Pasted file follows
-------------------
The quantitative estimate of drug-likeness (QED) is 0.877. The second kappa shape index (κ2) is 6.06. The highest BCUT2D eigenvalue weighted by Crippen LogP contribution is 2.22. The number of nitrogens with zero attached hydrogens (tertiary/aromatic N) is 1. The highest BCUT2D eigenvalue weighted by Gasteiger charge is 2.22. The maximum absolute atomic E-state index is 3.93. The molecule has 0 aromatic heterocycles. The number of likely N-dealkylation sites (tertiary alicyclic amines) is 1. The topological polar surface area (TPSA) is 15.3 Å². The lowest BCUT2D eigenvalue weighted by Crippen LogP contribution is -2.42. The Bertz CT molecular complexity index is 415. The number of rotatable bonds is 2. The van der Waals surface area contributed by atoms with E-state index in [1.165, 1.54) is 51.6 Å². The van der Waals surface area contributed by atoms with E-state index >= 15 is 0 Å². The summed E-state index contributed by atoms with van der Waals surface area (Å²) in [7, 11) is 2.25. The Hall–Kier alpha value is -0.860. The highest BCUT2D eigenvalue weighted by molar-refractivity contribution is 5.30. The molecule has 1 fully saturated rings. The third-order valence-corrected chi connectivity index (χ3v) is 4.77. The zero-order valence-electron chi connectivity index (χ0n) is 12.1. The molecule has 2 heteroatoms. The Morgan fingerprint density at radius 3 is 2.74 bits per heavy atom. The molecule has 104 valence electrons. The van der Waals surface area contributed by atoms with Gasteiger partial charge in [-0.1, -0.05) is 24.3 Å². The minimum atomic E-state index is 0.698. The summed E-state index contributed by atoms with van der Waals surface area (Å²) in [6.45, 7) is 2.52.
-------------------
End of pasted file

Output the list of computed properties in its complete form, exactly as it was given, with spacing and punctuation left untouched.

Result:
The quantitative estimate of drug-likeness (QED) is 0.877. The second kappa shape index (κ2) is 6.06. The highest BCUT2D eigenvalue weighted by Crippen LogP contribution is 2.22. The number of nitrogens with zero attached hydrogens (tertiary/aromatic N) is 1. The highest BCUT2D eigenvalue weighted by Gasteiger charge is 2.22. The maximum absolute atomic E-state index is 3.93. The molecule has 0 aromatic heterocycles. The number of likely N-dealkylation sites (tertiary alicyclic amines) is 1. The topological polar surface area (TPSA) is 15.3 Å². The lowest BCUT2D eigenvalue weighted by Crippen LogP contribution is -2.42. The Bertz CT molecular complexity index is 415. The number of rotatable bonds is 2. The van der Waals surface area contributed by atoms with E-state index in [1.165, 1.54) is 51.6 Å². The van der Waals surface area contributed by atoms with E-state index >= 15 is 0 Å². The summed E-state index contributed by atoms with van der Waals surface area (Å²) in [7, 11) is 2.25. The Hall–Kier alpha value is -0.860. The highest BCUT2D eigenvalue weighted by molar-refractivity contribution is 5.30. The molecule has 1 fully saturated rings. The third-order valence-corrected chi connectivity index (χ3v) is 4.77. The zero-order valence-electron chi connectivity index (χ0n) is 12.1. The molecule has 2 heteroatoms. The Morgan fingerprint density at radius 3 is 2.74 bits per heavy atom. The molecule has 104 valence electrons. The van der Waals surface area contributed by atoms with Gasteiger partial charge in [-0.1, -0.05) is 24.3 Å². The minimum atomic E-state index is 0.698. The summed E-state index contributed by atoms with van der Waals surface area (Å²) in [6.45, 7) is 2.52.